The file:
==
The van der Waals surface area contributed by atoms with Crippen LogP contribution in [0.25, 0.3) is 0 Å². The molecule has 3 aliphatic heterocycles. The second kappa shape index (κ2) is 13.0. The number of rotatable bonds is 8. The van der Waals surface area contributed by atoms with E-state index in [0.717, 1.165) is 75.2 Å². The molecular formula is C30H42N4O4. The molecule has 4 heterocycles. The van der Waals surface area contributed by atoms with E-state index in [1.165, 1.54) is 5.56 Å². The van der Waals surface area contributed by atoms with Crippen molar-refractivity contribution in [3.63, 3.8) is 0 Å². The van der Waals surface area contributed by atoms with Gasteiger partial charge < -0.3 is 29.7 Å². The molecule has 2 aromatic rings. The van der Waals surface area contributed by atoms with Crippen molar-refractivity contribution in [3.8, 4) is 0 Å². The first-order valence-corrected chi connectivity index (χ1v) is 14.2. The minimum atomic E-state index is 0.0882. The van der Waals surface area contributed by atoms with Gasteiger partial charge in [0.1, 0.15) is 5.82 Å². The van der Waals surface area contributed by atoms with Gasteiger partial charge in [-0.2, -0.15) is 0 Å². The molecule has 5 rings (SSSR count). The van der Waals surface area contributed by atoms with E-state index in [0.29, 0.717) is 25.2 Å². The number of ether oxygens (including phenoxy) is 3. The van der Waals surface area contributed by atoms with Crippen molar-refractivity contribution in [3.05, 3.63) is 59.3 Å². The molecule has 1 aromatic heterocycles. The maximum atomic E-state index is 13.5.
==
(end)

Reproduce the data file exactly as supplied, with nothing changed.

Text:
The van der Waals surface area contributed by atoms with Crippen LogP contribution in [0.25, 0.3) is 0 Å². The molecule has 3 aliphatic heterocycles. The second kappa shape index (κ2) is 13.0. The number of rotatable bonds is 8. The van der Waals surface area contributed by atoms with E-state index in [0.717, 1.165) is 75.2 Å². The molecular formula is C30H42N4O4. The molecule has 4 heterocycles. The van der Waals surface area contributed by atoms with E-state index in [1.165, 1.54) is 5.56 Å². The van der Waals surface area contributed by atoms with Crippen molar-refractivity contribution in [3.63, 3.8) is 0 Å². The van der Waals surface area contributed by atoms with Gasteiger partial charge < -0.3 is 29.7 Å². The molecule has 2 aromatic rings. The van der Waals surface area contributed by atoms with Crippen molar-refractivity contribution in [3.8, 4) is 0 Å². The first-order valence-corrected chi connectivity index (χ1v) is 14.2. The minimum atomic E-state index is 0.0882. The van der Waals surface area contributed by atoms with Gasteiger partial charge in [0.1, 0.15) is 5.82 Å². The van der Waals surface area contributed by atoms with Gasteiger partial charge in [-0.2, -0.15) is 0 Å². The molecule has 5 rings (SSSR count). The van der Waals surface area contributed by atoms with E-state index in [0.29, 0.717) is 25.2 Å². The number of ether oxygens (including phenoxy) is 3. The van der Waals surface area contributed by atoms with Crippen molar-refractivity contribution in [3.05, 3.63) is 59.3 Å². The molecule has 1 aromatic heterocycles. The maximum atomic E-state index is 13.5.